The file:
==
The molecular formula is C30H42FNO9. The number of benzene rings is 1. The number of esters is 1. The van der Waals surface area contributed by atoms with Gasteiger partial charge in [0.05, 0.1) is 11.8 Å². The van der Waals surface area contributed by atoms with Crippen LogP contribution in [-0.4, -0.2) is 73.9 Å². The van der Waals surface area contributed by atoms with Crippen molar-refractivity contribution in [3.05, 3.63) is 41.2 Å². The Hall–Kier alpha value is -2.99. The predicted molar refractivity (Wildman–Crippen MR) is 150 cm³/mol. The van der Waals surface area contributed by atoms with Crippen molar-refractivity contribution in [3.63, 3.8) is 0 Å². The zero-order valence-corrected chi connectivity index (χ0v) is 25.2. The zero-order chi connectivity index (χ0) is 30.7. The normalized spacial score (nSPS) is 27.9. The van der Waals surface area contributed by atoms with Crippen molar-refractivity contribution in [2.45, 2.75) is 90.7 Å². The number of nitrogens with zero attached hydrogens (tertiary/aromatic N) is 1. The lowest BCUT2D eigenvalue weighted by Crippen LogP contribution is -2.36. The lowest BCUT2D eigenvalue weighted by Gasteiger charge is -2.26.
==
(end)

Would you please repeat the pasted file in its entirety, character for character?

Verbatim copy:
The molecular formula is C30H42FNO9. The number of benzene rings is 1. The number of esters is 1. The van der Waals surface area contributed by atoms with Gasteiger partial charge in [0.05, 0.1) is 11.8 Å². The van der Waals surface area contributed by atoms with Crippen LogP contribution in [-0.4, -0.2) is 73.9 Å². The van der Waals surface area contributed by atoms with Crippen molar-refractivity contribution in [3.05, 3.63) is 41.2 Å². The Hall–Kier alpha value is -2.99. The predicted molar refractivity (Wildman–Crippen MR) is 150 cm³/mol. The van der Waals surface area contributed by atoms with Crippen molar-refractivity contribution in [3.63, 3.8) is 0 Å². The zero-order valence-corrected chi connectivity index (χ0v) is 25.2. The zero-order chi connectivity index (χ0) is 30.7. The normalized spacial score (nSPS) is 27.9. The van der Waals surface area contributed by atoms with Crippen molar-refractivity contribution in [2.45, 2.75) is 90.7 Å². The number of nitrogens with zero attached hydrogens (tertiary/aromatic N) is 1. The lowest BCUT2D eigenvalue weighted by Crippen LogP contribution is -2.36. The lowest BCUT2D eigenvalue weighted by Gasteiger charge is -2.26.